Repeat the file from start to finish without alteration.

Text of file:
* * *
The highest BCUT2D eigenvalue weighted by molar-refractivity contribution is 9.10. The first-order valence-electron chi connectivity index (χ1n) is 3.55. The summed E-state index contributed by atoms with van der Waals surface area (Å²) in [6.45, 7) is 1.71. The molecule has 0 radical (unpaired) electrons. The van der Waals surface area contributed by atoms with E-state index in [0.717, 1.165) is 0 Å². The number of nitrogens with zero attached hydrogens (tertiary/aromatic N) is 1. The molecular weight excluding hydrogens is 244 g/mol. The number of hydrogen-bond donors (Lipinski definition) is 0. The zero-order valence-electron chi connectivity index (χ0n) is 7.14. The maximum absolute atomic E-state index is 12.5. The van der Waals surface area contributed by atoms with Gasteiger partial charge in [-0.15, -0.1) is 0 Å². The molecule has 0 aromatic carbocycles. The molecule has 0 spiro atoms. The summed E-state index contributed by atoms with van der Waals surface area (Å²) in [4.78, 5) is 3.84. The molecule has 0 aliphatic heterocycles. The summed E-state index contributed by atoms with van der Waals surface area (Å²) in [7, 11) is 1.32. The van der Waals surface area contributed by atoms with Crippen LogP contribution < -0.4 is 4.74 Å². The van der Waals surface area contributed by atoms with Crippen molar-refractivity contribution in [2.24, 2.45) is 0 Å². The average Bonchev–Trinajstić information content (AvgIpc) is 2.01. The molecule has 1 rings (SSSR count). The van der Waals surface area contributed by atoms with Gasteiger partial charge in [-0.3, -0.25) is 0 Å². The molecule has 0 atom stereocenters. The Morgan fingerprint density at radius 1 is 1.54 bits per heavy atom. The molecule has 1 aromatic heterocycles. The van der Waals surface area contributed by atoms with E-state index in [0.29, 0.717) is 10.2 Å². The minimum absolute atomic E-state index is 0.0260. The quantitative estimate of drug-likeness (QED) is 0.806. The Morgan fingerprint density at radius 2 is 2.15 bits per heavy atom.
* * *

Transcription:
The highest BCUT2D eigenvalue weighted by molar-refractivity contribution is 9.10. The first-order valence-electron chi connectivity index (χ1n) is 3.55. The summed E-state index contributed by atoms with van der Waals surface area (Å²) in [6.45, 7) is 1.71. The molecule has 0 radical (unpaired) electrons. The van der Waals surface area contributed by atoms with E-state index in [0.717, 1.165) is 0 Å². The number of nitrogens with zero attached hydrogens (tertiary/aromatic N) is 1. The molecular weight excluding hydrogens is 244 g/mol. The number of hydrogen-bond donors (Lipinski definition) is 0. The zero-order valence-electron chi connectivity index (χ0n) is 7.14. The maximum absolute atomic E-state index is 12.5. The van der Waals surface area contributed by atoms with Gasteiger partial charge in [-0.15, -0.1) is 0 Å². The molecule has 0 aromatic carbocycles. The molecule has 0 spiro atoms. The summed E-state index contributed by atoms with van der Waals surface area (Å²) in [4.78, 5) is 3.84. The molecule has 0 aliphatic heterocycles. The summed E-state index contributed by atoms with van der Waals surface area (Å²) in [7, 11) is 1.32. The van der Waals surface area contributed by atoms with Crippen LogP contribution < -0.4 is 4.74 Å². The van der Waals surface area contributed by atoms with Crippen molar-refractivity contribution in [2.24, 2.45) is 0 Å². The average Bonchev–Trinajstić information content (AvgIpc) is 2.01. The molecule has 1 rings (SSSR count). The van der Waals surface area contributed by atoms with Gasteiger partial charge in [-0.3, -0.25) is 0 Å². The molecule has 0 atom stereocenters. The Morgan fingerprint density at radius 1 is 1.54 bits per heavy atom. The molecule has 1 aromatic heterocycles. The van der Waals surface area contributed by atoms with E-state index in [0.29, 0.717) is 10.2 Å². The minimum absolute atomic E-state index is 0.0260. The quantitative estimate of drug-likeness (QED) is 0.806. The Morgan fingerprint density at radius 2 is 2.15 bits per heavy atom.